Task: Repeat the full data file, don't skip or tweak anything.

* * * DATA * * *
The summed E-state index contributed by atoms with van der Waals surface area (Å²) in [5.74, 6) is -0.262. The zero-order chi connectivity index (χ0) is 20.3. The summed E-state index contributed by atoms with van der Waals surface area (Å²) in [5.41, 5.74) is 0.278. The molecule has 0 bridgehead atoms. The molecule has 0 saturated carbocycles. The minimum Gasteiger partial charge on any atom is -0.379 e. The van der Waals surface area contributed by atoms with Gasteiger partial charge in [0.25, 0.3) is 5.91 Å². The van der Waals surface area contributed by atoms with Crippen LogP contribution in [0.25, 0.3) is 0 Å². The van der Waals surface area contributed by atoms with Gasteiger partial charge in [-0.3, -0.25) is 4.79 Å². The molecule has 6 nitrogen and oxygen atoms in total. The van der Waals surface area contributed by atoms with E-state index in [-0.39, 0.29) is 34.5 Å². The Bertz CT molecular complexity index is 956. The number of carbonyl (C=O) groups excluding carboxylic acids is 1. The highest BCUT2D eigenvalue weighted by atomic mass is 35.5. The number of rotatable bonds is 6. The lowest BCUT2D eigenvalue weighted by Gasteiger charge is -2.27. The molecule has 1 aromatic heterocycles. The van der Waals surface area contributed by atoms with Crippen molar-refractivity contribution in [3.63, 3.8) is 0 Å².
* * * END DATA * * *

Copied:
The summed E-state index contributed by atoms with van der Waals surface area (Å²) in [5.74, 6) is -0.262. The zero-order chi connectivity index (χ0) is 20.3. The summed E-state index contributed by atoms with van der Waals surface area (Å²) in [5.41, 5.74) is 0.278. The molecule has 0 bridgehead atoms. The molecule has 0 saturated carbocycles. The minimum Gasteiger partial charge on any atom is -0.379 e. The van der Waals surface area contributed by atoms with Gasteiger partial charge in [0.25, 0.3) is 5.91 Å². The van der Waals surface area contributed by atoms with Crippen LogP contribution in [0.25, 0.3) is 0 Å². The van der Waals surface area contributed by atoms with Gasteiger partial charge in [-0.3, -0.25) is 4.79 Å². The molecule has 6 nitrogen and oxygen atoms in total. The van der Waals surface area contributed by atoms with E-state index in [-0.39, 0.29) is 34.5 Å². The Bertz CT molecular complexity index is 956. The number of carbonyl (C=O) groups excluding carboxylic acids is 1. The highest BCUT2D eigenvalue weighted by atomic mass is 35.5. The number of rotatable bonds is 6. The lowest BCUT2D eigenvalue weighted by Gasteiger charge is -2.27. The molecule has 1 aromatic heterocycles. The van der Waals surface area contributed by atoms with Crippen molar-refractivity contribution in [3.63, 3.8) is 0 Å².